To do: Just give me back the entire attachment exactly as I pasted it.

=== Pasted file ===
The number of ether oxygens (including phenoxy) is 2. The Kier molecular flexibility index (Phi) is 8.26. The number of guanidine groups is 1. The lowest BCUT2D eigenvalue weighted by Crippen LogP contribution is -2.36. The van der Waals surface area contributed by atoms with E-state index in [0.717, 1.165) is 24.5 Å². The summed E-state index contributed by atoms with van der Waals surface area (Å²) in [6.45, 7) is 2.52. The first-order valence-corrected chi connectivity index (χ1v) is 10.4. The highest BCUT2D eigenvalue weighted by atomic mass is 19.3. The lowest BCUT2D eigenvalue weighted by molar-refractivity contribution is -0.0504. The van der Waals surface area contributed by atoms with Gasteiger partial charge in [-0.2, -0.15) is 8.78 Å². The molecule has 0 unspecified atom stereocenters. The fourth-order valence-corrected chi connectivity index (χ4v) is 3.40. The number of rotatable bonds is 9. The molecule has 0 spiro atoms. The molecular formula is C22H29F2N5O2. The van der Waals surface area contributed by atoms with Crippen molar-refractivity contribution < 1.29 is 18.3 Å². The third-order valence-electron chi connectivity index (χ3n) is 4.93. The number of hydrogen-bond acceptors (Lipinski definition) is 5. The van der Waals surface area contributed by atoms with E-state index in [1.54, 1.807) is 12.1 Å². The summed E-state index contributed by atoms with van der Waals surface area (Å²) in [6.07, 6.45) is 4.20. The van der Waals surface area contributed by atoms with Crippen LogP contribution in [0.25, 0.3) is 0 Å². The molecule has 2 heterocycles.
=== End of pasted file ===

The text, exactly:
The number of ether oxygens (including phenoxy) is 2. The Kier molecular flexibility index (Phi) is 8.26. The number of guanidine groups is 1. The lowest BCUT2D eigenvalue weighted by Crippen LogP contribution is -2.36. The van der Waals surface area contributed by atoms with E-state index in [0.717, 1.165) is 24.5 Å². The summed E-state index contributed by atoms with van der Waals surface area (Å²) in [6.45, 7) is 2.52. The first-order valence-corrected chi connectivity index (χ1v) is 10.4. The highest BCUT2D eigenvalue weighted by atomic mass is 19.3. The lowest BCUT2D eigenvalue weighted by molar-refractivity contribution is -0.0504. The van der Waals surface area contributed by atoms with Gasteiger partial charge in [-0.2, -0.15) is 8.78 Å². The molecule has 0 unspecified atom stereocenters. The fourth-order valence-corrected chi connectivity index (χ4v) is 3.40. The number of rotatable bonds is 9. The molecule has 0 spiro atoms. The molecular formula is C22H29F2N5O2. The van der Waals surface area contributed by atoms with Crippen molar-refractivity contribution < 1.29 is 18.3 Å². The third-order valence-electron chi connectivity index (χ3n) is 4.93. The number of hydrogen-bond acceptors (Lipinski definition) is 5. The van der Waals surface area contributed by atoms with E-state index in [1.54, 1.807) is 12.1 Å². The summed E-state index contributed by atoms with van der Waals surface area (Å²) in [6.07, 6.45) is 4.20. The van der Waals surface area contributed by atoms with Crippen LogP contribution in [0.25, 0.3) is 0 Å². The molecule has 2 heterocycles.